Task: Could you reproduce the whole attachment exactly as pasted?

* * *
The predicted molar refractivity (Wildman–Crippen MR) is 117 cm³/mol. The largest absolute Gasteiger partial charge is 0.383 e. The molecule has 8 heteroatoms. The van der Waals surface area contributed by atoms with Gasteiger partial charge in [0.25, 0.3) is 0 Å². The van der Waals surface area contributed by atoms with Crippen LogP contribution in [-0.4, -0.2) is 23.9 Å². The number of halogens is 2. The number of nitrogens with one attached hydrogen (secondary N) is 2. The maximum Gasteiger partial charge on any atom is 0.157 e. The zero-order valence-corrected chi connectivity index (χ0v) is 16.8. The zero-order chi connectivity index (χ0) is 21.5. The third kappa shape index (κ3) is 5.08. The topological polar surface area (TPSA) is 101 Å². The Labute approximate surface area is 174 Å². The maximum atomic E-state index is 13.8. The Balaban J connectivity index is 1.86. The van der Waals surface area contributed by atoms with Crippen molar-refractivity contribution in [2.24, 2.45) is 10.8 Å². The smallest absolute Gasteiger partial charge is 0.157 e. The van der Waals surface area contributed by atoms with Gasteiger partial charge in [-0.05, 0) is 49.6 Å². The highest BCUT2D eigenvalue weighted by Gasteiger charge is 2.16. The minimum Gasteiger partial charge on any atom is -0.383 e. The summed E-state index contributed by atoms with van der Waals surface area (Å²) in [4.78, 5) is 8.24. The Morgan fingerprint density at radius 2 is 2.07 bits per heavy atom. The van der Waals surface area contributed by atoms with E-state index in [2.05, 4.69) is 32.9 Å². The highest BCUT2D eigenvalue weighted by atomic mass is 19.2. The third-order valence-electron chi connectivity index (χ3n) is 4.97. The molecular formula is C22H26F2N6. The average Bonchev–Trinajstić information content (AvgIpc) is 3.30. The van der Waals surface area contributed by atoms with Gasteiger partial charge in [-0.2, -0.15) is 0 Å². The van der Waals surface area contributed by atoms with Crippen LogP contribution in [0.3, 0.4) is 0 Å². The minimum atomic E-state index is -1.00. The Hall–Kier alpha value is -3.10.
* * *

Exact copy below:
The predicted molar refractivity (Wildman–Crippen MR) is 117 cm³/mol. The largest absolute Gasteiger partial charge is 0.383 e. The molecule has 8 heteroatoms. The van der Waals surface area contributed by atoms with Gasteiger partial charge in [0.25, 0.3) is 0 Å². The van der Waals surface area contributed by atoms with Crippen LogP contribution in [-0.4, -0.2) is 23.9 Å². The number of halogens is 2. The number of nitrogens with one attached hydrogen (secondary N) is 2. The maximum Gasteiger partial charge on any atom is 0.157 e. The zero-order valence-corrected chi connectivity index (χ0v) is 16.8. The zero-order chi connectivity index (χ0) is 21.5. The third kappa shape index (κ3) is 5.08. The topological polar surface area (TPSA) is 101 Å². The Labute approximate surface area is 174 Å². The maximum atomic E-state index is 13.8. The Balaban J connectivity index is 1.86. The van der Waals surface area contributed by atoms with Crippen molar-refractivity contribution in [2.24, 2.45) is 10.8 Å². The smallest absolute Gasteiger partial charge is 0.157 e. The van der Waals surface area contributed by atoms with Gasteiger partial charge in [-0.05, 0) is 49.6 Å². The highest BCUT2D eigenvalue weighted by Gasteiger charge is 2.16. The minimum Gasteiger partial charge on any atom is -0.383 e. The summed E-state index contributed by atoms with van der Waals surface area (Å²) in [4.78, 5) is 8.24. The Morgan fingerprint density at radius 2 is 2.07 bits per heavy atom. The van der Waals surface area contributed by atoms with E-state index in [2.05, 4.69) is 32.9 Å². The highest BCUT2D eigenvalue weighted by atomic mass is 19.2. The third-order valence-electron chi connectivity index (χ3n) is 4.97. The molecular formula is C22H26F2N6. The average Bonchev–Trinajstić information content (AvgIpc) is 3.30. The van der Waals surface area contributed by atoms with Gasteiger partial charge in [-0.2, -0.15) is 0 Å². The van der Waals surface area contributed by atoms with Crippen LogP contribution in [0.3, 0.4) is 0 Å². The minimum atomic E-state index is -1.00. The Hall–Kier alpha value is -3.10.